What "kind of money" it will actually cost to rename the facilities has been central to the conversation on the dais; Teich floated a figure of $400,000 for Lanier High School, which is well above what AISD staff has estimated. District officials initially estimated the average cost at about $77,000, and on Tuesday told the Chronicle that the range would be between $50,000 and $100,000, depending on the facility. (Allan, which isn't a school, will cost less, whereas high schools would cost more.) Special Assistant to the Superintendent Brian Hill said Monday that these costs could be "phased in" over time, lessening their impact, but acknowledged the district had not conducted an individual analysis for each campus – that will come only after the board approves its renaming.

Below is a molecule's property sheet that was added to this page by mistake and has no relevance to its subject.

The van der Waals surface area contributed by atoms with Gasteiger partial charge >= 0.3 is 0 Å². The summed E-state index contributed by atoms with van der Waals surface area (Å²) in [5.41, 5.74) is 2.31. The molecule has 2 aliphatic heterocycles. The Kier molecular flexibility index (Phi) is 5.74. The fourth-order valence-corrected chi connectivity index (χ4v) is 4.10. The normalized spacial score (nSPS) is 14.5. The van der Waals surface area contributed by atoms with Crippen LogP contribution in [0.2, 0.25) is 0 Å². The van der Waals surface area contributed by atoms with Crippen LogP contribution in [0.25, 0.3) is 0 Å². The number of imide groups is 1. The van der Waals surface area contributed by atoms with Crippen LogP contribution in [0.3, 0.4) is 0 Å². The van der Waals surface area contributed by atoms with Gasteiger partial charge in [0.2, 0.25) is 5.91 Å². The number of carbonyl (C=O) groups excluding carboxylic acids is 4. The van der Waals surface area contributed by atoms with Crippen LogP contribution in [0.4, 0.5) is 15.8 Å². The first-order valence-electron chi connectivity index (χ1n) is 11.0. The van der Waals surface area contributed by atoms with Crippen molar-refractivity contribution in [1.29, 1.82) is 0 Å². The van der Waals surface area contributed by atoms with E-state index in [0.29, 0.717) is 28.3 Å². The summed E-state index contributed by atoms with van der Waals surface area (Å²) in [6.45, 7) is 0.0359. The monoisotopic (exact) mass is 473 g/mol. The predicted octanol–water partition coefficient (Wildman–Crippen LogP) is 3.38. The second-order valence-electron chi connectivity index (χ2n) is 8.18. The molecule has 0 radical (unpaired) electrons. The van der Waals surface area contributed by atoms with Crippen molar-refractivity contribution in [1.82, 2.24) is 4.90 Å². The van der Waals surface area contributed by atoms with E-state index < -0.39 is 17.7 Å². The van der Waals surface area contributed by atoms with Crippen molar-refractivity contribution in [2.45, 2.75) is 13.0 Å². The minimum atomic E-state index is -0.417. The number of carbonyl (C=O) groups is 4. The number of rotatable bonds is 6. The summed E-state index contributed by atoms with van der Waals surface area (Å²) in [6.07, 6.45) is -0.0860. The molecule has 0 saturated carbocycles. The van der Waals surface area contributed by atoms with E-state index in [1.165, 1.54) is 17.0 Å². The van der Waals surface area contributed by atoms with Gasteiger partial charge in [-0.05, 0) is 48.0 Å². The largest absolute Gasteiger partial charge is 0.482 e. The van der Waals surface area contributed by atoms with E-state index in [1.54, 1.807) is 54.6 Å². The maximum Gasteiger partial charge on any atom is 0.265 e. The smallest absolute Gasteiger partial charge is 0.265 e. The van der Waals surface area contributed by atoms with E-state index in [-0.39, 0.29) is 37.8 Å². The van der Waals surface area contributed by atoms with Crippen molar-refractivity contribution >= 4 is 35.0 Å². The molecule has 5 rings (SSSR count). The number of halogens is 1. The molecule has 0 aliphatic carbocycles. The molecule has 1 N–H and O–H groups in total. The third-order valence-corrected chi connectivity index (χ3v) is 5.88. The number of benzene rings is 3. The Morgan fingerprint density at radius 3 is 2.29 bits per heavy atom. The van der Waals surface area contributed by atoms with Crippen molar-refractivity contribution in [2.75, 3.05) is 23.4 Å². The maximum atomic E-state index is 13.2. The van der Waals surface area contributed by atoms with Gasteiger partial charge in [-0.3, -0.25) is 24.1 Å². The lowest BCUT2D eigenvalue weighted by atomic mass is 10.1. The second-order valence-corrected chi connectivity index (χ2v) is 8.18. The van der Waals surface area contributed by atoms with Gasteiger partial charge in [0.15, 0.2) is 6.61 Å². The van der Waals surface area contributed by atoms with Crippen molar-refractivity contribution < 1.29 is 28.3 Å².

The trustees were initially set to vote on four name changes: Allan, which is now used as a space for the district's Alternative Learning Center; Sidney Lanier High School in North Central Austin (Teich's district), named for a Confederate poet; Fulmore Middle School on South Congress, named for a soldier in the Confederate army; and John H. Reagan Early College High School in Northeast Austin, named for the Confederacy's postmaster general. A naming decision for a fifth facility, the former Johnston High School (named for a Confederate general), has been delayed until Eastside Memorial High School is relocated out of there next year.